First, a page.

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The relationship between censorship and student publications by specifically drawing on the Rabelais case

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Introduction

ESSAY Pushing the limits of free speech and then killing it is not an uncommon theme for today's student press. Civil disobedience and censorship of student publications has been a hot-button issue since the 1960s and remains a crucial, yet under-examined area of free speech. In an assumed tolerant democracy which flaunts philosophical ideals like a free market of ideas, censorship laws have undermined the essential function of student newspapers as an outlet for challenging, insightful and investigative journalism. The following essay seeks to examine the relationship between censorship and student publications by specifically drawing on the Rabelais case. Accordingly, this essay further attempts to explore the legal and philosophical reasoning behind censoring student newspapers. In 1998, the Full Court of the Federal Court handed down its first decision which directly involved the right to political communication of a student publication1. The court held that an article advocating theft published in the La Trobe University student publication, Rabelais, instructed in matters of crime and was not protected by the implied constitutional freedom of speech.2 The appellants - four editors of the publication - argued that the article addressed issues of wealth distribution in a capitalist society and constituted political communication.3 Prior to Rabelais, Australian courts have never squarely confronted political communication in relation to the National Classification Code.4 Whilst the Federal Court's decision to uphold the findings of the Classification Review Board generated another proponent of control ...read more.

Middle

Bill of Rights expressly protect the rights of individuals to free speech, but an implicit rule applied by U.S. courts entitles student journalists to the highest level of First Amendment protection to sustain the traditional libertarian function of student publications. 14 The rule that student publications enjoy freestanding exemptions of restrictions underlying the First Amendment emanates from legislation based in the state of California, which expressly duplicates First Amendment rights to college and university students. 15 One can hardly ignore the advantageous effects of a similar law being implemented in Australia. Like the United States, it is widely maintained that student publications in Australia should remain wide-open free speech zones, where every form of speech is permitted and censorship controls are turned off.16 However, the recent introduction of the Voluntary Student Unionism bill17 before parliament has additionally threatened the agenda of student publications. Although the bill, which traces back to 197418, sets out to render universal student unionism voluntary, it could potentially be the first law that directly undermines students' right to free speech by defunding Australia's student press19. The Western Australian (WA) VSU model, which came into force in 1997, has cut funds directed to all student publications in the state, while other student advocacy bodies were lost completely.20 In conclusion, although Australia has a robust commitment to freedom of speech, on a practical level, this commitment is too often regulated by prevailing moral and legal protocols. ...read more.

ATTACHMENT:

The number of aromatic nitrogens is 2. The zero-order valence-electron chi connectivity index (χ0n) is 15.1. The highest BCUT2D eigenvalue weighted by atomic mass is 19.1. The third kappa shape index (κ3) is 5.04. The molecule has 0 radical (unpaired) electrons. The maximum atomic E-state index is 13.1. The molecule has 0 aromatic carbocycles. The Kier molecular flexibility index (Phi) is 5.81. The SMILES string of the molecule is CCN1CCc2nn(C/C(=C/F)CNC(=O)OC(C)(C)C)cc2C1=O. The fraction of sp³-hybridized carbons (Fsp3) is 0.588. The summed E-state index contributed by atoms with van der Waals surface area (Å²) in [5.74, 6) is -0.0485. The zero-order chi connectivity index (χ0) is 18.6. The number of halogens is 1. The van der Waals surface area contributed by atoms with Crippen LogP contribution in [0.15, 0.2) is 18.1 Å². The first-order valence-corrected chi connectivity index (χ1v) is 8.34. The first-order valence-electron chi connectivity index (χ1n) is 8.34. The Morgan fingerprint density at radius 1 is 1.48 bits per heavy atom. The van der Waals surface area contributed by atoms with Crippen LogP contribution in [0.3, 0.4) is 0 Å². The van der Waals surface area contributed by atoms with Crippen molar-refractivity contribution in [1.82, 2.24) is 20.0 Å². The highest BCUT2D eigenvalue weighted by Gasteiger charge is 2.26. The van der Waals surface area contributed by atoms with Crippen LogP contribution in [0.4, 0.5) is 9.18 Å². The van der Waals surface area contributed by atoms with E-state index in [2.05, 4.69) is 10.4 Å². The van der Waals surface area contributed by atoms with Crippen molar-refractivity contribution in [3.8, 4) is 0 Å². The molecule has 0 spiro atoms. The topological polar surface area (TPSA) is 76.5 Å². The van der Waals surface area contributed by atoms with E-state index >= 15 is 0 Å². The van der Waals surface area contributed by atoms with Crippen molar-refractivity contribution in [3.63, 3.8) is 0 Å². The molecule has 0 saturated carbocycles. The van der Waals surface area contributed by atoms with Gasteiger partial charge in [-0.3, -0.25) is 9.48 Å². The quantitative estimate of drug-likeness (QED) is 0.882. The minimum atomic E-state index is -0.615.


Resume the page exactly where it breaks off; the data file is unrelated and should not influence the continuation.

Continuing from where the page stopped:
Conclusion

Clayton also points out that a publication which incites crime must be banned under regulations by the OFLC, even though the publication may be of political nature. Note 4. 12 Note 4. See also Clayton, M. 1998 'Censorship, Free Speech and the Rabelais Case,' Legal Date, Vol. 10, No 1.; Clayton, M. and Borgeest, T. 1998, 'Free Speech and Censorship after the Rabelais Case,' Media and Arts Law Review, Vol. 3 at 194 13 Note 1. The Rabelais edition also discussed political issues of death penalty in the United States and pending execution of a former black activist, Mumia Abu Jamal 14 Goodman, M. (2005). Interview. [Interview with Christopher van Opstal, 23/05/2005] 15 Pursuant to s 76120 of the California Education Code, the 'governing board of a community college shall adopt rules and regulations relating to the exercise of free expression by students'. See California Education Code Section 66301. 16 Boey, H. (2005) Interview. [Interview with Christopher van Opstal, 19/05/2005] 17 Higher Education Support Amendment (Abolition of Compulsory Up-front Student Union Fees) Bill 2005 18 Aldrich, F. (2005). Interview. [Interview with Christopher van Opstal, 27/05/2005] 19 Note 13. If impending VSU is passed by the Senate in July, it will be necessary to cut funds to the printing of student publications. This will result to the disappearance of most student publications. 20 Hastings, G. (2004) 'VSU Legislation Experiences in WA, Victoria, and Federally,' NUS Research at 5 21 Pollak, M. 1990, Sense and Censorship, Reed Publishers, Sydney, at p. 284 ?? ?? ?? ?? ...read more.

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